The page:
One night, not too long ago, I lay awake, staring at the dark ceiling, worrying about how to base my miniatures. It is undoubtedly the stupidest question I’ve ever lost sleep over, but I couldn’t get it out of my head. It got so bad, that I established two important rules for my miniatures collection:

I will never put more than one 28mm miniature on one base.

Miniatures are toy soldiers and to fully enjoy them, I must be able to pick them up and play with them individually. This even applies to artillery and artillery crewmen.

I will base all of my 28mm miniatures on 20mm round bases.

This does limit the number of companies from which I can buy figures, as some are just too big. While in some ways this is shame, it helps limit the size variation in my collection, and helps me sleep at night. The only exception to this rule is for creatures that are larger than human-size. These can be based on whatever size round base seems appropriate.

These rules have served me well, and made my hobby more enjoyable and my nights more restful. However, recently I’ve decided that it would be nice to give my Confederate firing line a more unified look and give myself the capacity to try out rules sets that use a ‘stand’ of figures as the smallest unit (usually four or six figures based together). As it turns out, this is perfectly easy to accomplish within the context of my rules, at least with a little help from

A couple months ago, I contacted warbases to see if they could make some movement trays that would hold 5 figures in two offset ranks. Which I thought would give a nice ragged looking appearance to the line. Not only could he do it, but he did it quickly and inexpensively. I was so pleased, I have now ordered enough trays to base 80 Confederates, the entire infantry contingent of the proposed Army of Oxford.

Wednesday, 2 February 2011

Striking Gold!

I am a bibliophile, which is to say I love books. I love books both for the knowledge and stories they contain, but also as physical objects to be appreciated for their quality and rarity. Were I a man of much greater means, I would have one of those libraries you see in movies with leather-bound books lining every wall, small step-ladders to reach the top most shelves, and a big globe sat beside my comfy armchair (well, probably a rocking chair in my case). However, as a man of much more modest means, I am quite limited in what I can purchase, and my book buying has to be approached with a great deal of thought and consideration. These days, there is only one area where I will buy ‘collectable’ books, and that is books that concern my ancestry.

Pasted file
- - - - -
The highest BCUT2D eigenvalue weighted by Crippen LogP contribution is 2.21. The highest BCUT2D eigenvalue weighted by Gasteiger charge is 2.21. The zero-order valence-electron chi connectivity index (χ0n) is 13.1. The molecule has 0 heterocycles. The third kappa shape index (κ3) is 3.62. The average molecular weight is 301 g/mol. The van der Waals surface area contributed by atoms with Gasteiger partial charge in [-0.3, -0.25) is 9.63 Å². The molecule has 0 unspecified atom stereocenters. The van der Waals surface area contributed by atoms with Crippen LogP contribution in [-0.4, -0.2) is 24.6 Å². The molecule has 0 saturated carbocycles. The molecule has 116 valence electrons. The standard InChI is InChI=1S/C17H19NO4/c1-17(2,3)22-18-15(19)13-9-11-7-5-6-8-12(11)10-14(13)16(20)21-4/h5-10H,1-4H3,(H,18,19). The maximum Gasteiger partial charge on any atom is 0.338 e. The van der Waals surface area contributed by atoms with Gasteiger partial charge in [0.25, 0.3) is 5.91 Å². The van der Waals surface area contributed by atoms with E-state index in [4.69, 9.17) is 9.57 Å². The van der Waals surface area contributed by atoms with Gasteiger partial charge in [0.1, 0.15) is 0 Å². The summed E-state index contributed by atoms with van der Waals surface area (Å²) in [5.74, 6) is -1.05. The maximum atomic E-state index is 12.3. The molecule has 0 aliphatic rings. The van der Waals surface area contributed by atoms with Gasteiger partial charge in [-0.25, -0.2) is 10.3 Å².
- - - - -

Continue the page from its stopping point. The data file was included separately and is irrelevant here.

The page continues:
With that lengthy preamble, let me present my latest acquisition, 15th Virginia Infantry by Louis H. Manarin. This book is part of The Virginia Regimental Histories Series published by H. E. Howard in the nineties. My copy is number 946 of 1,000, and I picked it up for a song at $25. Gold embossed lettering, heavy board covers, tight sown-binding, it’s a good example of the book-binder’s craft.
Of course, it is what’s inside that really matters. The 15th Virginia Infantry is the unit to which my ancestor John Stewart Walker belonged, and I had high hopes that I might learn a new fact or two. I struck gold!  I now know what type of uniform my ancestor wore into battle. I’ve got a picture of the regiment’s battle flag. I’ve got a regimental roster, that indicates that a couple more of my indirect ancestors probably also fought in the unit. But it gets of the author’s sources is a set of letters from one of the men in J.S. Walker’s company, and while rarely referring to Walker, he tells some stories that concerned the whole company.
And then it gets better yet! The book contains a complete account of John Stewart Walker’s death. While I had previously seen a mention in the official dispatches, this is an eye-witness account! $25 for pure gold!
I will share this account once I reach the end of J.S. Walker’s letters as that seems appropriate to me.
For now, the book is going on the shelf between Georgina’s diary and the Colonel’s Confederate Army manual.